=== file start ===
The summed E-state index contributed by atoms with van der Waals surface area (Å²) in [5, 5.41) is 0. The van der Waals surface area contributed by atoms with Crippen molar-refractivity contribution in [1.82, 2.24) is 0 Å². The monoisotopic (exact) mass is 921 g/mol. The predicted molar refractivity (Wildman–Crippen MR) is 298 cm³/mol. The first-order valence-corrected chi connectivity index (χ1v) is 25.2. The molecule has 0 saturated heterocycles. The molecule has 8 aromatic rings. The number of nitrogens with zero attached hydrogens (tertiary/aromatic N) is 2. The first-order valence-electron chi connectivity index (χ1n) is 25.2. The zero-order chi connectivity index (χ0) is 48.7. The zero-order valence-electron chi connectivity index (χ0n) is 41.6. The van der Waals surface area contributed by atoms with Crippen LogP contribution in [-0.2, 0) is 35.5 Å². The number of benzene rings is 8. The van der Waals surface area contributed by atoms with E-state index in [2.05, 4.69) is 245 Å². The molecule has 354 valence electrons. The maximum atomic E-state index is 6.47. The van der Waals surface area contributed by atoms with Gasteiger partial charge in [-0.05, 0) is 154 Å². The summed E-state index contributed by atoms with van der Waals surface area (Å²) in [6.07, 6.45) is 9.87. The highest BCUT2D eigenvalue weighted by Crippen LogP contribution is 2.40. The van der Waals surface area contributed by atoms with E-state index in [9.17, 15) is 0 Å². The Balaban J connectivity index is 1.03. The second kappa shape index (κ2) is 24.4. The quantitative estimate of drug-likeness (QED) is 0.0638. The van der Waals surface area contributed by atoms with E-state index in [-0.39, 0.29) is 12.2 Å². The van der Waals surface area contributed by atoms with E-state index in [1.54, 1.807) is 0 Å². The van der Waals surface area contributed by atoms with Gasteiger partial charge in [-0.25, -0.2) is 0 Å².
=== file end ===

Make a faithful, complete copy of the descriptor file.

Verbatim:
The summed E-state index contributed by atoms with van der Waals surface area (Å²) in [5, 5.41) is 0. The van der Waals surface area contributed by atoms with Crippen molar-refractivity contribution in [1.82, 2.24) is 0 Å². The monoisotopic (exact) mass is 921 g/mol. The predicted molar refractivity (Wildman–Crippen MR) is 298 cm³/mol. The first-order valence-corrected chi connectivity index (χ1v) is 25.2. The molecule has 0 saturated heterocycles. The molecule has 8 aromatic rings. The number of nitrogens with zero attached hydrogens (tertiary/aromatic N) is 2. The first-order valence-electron chi connectivity index (χ1n) is 25.2. The zero-order chi connectivity index (χ0) is 48.7. The zero-order valence-electron chi connectivity index (χ0n) is 41.6. The van der Waals surface area contributed by atoms with Crippen LogP contribution in [-0.2, 0) is 35.5 Å². The number of benzene rings is 8. The van der Waals surface area contributed by atoms with E-state index in [2.05, 4.69) is 245 Å². The molecule has 354 valence electrons. The maximum atomic E-state index is 6.47. The van der Waals surface area contributed by atoms with Gasteiger partial charge in [-0.05, 0) is 154 Å². The summed E-state index contributed by atoms with van der Waals surface area (Å²) in [6.07, 6.45) is 9.87. The highest BCUT2D eigenvalue weighted by Crippen LogP contribution is 2.40. The van der Waals surface area contributed by atoms with E-state index in [9.17, 15) is 0 Å². The Balaban J connectivity index is 1.03. The second kappa shape index (κ2) is 24.4. The quantitative estimate of drug-likeness (QED) is 0.0638. The van der Waals surface area contributed by atoms with E-state index in [-0.39, 0.29) is 12.2 Å². The van der Waals surface area contributed by atoms with E-state index in [1.54, 1.807) is 0 Å². The van der Waals surface area contributed by atoms with Gasteiger partial charge in [-0.25, -0.2) is 0 Å².